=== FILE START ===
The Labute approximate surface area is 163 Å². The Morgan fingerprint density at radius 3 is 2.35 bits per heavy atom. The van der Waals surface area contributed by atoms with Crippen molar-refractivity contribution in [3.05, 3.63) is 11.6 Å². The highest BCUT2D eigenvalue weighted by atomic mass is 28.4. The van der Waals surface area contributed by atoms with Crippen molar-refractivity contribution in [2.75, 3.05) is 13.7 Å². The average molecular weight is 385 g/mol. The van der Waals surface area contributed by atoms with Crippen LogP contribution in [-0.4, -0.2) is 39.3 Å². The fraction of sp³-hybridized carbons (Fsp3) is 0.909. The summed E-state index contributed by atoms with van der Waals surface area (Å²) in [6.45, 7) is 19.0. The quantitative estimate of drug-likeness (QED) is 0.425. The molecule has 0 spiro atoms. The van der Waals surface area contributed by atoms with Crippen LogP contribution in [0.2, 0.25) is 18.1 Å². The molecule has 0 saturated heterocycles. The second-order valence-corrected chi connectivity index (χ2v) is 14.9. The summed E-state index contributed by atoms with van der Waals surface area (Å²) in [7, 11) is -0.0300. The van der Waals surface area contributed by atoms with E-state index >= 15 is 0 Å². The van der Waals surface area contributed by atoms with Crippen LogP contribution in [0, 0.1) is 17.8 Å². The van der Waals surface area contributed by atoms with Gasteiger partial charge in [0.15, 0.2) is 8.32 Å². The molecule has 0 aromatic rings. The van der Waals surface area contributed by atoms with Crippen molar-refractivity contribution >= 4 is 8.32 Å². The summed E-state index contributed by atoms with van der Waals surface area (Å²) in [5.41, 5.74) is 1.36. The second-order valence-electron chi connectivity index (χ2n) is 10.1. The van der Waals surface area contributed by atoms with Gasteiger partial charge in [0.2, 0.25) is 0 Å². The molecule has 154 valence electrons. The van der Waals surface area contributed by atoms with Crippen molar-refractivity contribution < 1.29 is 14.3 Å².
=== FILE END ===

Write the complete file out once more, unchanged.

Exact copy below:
The Labute approximate surface area is 163 Å². The Morgan fingerprint density at radius 3 is 2.35 bits per heavy atom. The van der Waals surface area contributed by atoms with Crippen molar-refractivity contribution in [3.05, 3.63) is 11.6 Å². The highest BCUT2D eigenvalue weighted by atomic mass is 28.4. The van der Waals surface area contributed by atoms with Crippen molar-refractivity contribution in [2.75, 3.05) is 13.7 Å². The average molecular weight is 385 g/mol. The van der Waals surface area contributed by atoms with Crippen LogP contribution in [-0.4, -0.2) is 39.3 Å². The fraction of sp³-hybridized carbons (Fsp3) is 0.909. The summed E-state index contributed by atoms with van der Waals surface area (Å²) in [6.45, 7) is 19.0. The quantitative estimate of drug-likeness (QED) is 0.425. The molecule has 0 spiro atoms. The van der Waals surface area contributed by atoms with Crippen LogP contribution in [0.2, 0.25) is 18.1 Å². The molecule has 0 saturated heterocycles. The second-order valence-corrected chi connectivity index (χ2v) is 14.9. The summed E-state index contributed by atoms with van der Waals surface area (Å²) in [7, 11) is -0.0300. The van der Waals surface area contributed by atoms with E-state index >= 15 is 0 Å². The van der Waals surface area contributed by atoms with Crippen LogP contribution in [0, 0.1) is 17.8 Å². The van der Waals surface area contributed by atoms with Gasteiger partial charge in [0.15, 0.2) is 8.32 Å². The molecule has 0 aromatic rings. The van der Waals surface area contributed by atoms with Crippen molar-refractivity contribution >= 4 is 8.32 Å². The summed E-state index contributed by atoms with van der Waals surface area (Å²) in [5.41, 5.74) is 1.36. The second-order valence-electron chi connectivity index (χ2n) is 10.1. The van der Waals surface area contributed by atoms with Gasteiger partial charge in [0.2, 0.25) is 0 Å². The molecule has 154 valence electrons. The van der Waals surface area contributed by atoms with Crippen molar-refractivity contribution < 1.29 is 14.3 Å².